Loudoun Co. targets COVID-19 spread ahead of more students returning to classrooms

When Loudoun County, Virginia, students who chose hybrid in-person learning return to public school classrooms on Dec. 1, county Health Director David Goodfriend expects the number of confirmed COVID-19 cases to rise.

He said his goal is to prevent spread of the coronavirus within Loudoun County Public Schools.

Goodfriend, and the school system’s COVID-19 dashboard of confirmed cases and quarantine data show isolated cases of students or staff members contracting coronavirus throughout the county.

“We do expect, on occasion that we will get positive cases in the school. What we really hope to avoid is disease transmission within the school, so we don’t have outbreaks,” Goodfriend told WTOP.

He said outbreaks have been prevented within individual public schools, because contact tracing has shown that affected students and staff had largely been following COVID-19 mitigation strategies.

“Some of our private schools we’ve had concerns where there have been outbreaks and we’ve looked closer, the mitigation strategies are not being followed. We did have one school where they were not maintaining six-foot distancing and mask usage.”

As positive cases have almost doubled in the past several weeks throughout the national capital region, Goodfriend said: “As there’s more prevalence in the community, we would expect to find more cases showing up in the school system.”

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After starting the school year with 100% distance learning, Loudoun County schools brought roughly 7,000 kindergartners, first-graders and second-graders to classrooms two days a week, on Oct. 27.

Three elementary school grade levels and senior academy students will return to classrooms on the first day of December.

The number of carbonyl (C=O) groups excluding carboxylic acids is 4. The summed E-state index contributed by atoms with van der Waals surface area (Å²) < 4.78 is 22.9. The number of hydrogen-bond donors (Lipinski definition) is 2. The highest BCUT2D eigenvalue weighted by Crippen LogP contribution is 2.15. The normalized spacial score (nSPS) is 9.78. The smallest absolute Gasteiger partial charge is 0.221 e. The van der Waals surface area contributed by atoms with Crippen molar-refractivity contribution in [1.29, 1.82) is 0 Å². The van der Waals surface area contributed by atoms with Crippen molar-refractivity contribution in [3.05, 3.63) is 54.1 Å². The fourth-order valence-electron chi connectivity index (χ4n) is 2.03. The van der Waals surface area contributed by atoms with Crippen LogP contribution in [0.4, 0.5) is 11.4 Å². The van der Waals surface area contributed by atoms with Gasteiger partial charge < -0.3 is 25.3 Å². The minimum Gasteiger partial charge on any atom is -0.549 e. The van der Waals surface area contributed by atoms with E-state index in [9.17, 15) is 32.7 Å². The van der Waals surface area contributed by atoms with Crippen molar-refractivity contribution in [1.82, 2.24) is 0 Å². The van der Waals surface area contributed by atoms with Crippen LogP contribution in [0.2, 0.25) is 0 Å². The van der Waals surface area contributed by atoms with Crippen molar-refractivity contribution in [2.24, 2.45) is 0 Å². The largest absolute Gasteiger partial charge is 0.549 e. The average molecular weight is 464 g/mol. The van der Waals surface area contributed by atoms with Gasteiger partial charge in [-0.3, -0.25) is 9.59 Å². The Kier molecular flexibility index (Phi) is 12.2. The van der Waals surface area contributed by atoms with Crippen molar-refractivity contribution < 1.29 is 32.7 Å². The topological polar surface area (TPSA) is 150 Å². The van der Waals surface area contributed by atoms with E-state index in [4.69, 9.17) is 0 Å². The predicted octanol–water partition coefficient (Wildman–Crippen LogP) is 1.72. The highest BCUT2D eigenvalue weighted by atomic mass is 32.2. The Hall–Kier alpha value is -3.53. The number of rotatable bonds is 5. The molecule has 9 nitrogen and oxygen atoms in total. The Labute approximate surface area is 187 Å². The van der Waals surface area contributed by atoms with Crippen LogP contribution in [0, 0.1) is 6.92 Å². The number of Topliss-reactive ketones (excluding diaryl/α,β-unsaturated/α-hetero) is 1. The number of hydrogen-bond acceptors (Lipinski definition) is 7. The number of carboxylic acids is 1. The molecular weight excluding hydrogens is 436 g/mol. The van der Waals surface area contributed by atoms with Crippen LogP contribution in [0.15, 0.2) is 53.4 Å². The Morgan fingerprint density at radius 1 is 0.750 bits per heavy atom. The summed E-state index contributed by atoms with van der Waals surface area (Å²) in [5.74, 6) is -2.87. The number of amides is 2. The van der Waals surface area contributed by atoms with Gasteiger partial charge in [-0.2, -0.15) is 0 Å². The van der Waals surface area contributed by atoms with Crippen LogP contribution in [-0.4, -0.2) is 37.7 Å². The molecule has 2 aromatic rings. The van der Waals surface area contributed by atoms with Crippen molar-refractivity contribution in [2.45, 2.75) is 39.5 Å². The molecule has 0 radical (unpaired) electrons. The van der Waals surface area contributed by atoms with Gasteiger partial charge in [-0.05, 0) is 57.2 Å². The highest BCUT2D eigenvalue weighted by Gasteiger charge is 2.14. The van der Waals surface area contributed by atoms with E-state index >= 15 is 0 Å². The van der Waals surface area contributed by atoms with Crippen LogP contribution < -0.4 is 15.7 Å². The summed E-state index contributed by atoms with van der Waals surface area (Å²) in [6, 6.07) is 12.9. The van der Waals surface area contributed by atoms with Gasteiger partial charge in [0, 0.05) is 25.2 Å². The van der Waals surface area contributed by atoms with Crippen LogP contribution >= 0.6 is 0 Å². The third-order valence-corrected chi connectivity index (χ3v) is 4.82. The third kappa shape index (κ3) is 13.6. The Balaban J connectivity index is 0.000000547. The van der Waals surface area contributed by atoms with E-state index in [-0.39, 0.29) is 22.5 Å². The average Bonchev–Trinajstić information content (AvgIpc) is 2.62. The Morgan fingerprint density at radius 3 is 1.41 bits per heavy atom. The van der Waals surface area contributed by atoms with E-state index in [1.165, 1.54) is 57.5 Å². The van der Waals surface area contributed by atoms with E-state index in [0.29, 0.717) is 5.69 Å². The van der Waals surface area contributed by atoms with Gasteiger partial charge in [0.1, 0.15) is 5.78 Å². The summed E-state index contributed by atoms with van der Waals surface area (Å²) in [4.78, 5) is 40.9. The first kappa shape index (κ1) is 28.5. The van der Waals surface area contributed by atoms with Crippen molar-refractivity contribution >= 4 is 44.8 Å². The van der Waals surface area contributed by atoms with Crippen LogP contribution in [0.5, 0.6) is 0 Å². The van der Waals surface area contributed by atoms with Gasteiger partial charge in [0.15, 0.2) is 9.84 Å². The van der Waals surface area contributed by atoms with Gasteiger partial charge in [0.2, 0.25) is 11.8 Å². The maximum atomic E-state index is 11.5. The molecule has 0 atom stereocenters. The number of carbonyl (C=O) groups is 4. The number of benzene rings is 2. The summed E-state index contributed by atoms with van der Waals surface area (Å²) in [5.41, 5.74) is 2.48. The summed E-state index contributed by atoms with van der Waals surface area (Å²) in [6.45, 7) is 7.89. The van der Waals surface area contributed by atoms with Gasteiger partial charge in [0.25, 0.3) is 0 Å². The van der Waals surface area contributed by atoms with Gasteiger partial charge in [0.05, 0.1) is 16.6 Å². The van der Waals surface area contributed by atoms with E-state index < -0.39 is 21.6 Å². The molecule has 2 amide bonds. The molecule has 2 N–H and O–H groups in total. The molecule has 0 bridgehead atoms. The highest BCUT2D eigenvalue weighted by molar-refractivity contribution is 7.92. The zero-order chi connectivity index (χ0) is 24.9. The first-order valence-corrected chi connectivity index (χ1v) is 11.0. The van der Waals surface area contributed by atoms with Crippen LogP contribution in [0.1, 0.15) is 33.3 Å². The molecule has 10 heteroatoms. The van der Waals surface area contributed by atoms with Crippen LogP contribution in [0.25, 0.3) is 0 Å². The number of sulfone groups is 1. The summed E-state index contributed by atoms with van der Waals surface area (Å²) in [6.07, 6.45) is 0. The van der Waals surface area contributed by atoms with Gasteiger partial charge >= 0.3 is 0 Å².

“The third through fifth graders is going to double the capacity in elementary schools,” said Goodfriend. “And that puts more strain on the system.”

He said public health contact tracers, working with school officials, have felt confident that the current classroom configuration that maintains six feet of distance between students is working to prevent spread.

“We follow the Centers for Disease Control and Prevention’s guidelines for close contacts. A close contact is defined as someone who spent at least 15 minutes over a 24 hour period, within six feet of someone who is presumed infectious,” Goodfriend said.

Goodfriend said he believes the current protocols will limit spread within the public school system: “We would encourage parents, if you’re sending your children to a private school or preschool to engage the administrators, to make sure they are maintaining six-foot distance, and that staff are wearing masks, so that we don’t have outbreaks within those facilities, as well.”

Neal Augenstein

Neal Augenstein has been a reporter at WTOP since 1997. Through the years, Neal has covered many of the crimes and trials that have gripped the region. Neal's been pleased to receive awards over the years for hard news, feature reporting, use of sound and sports.

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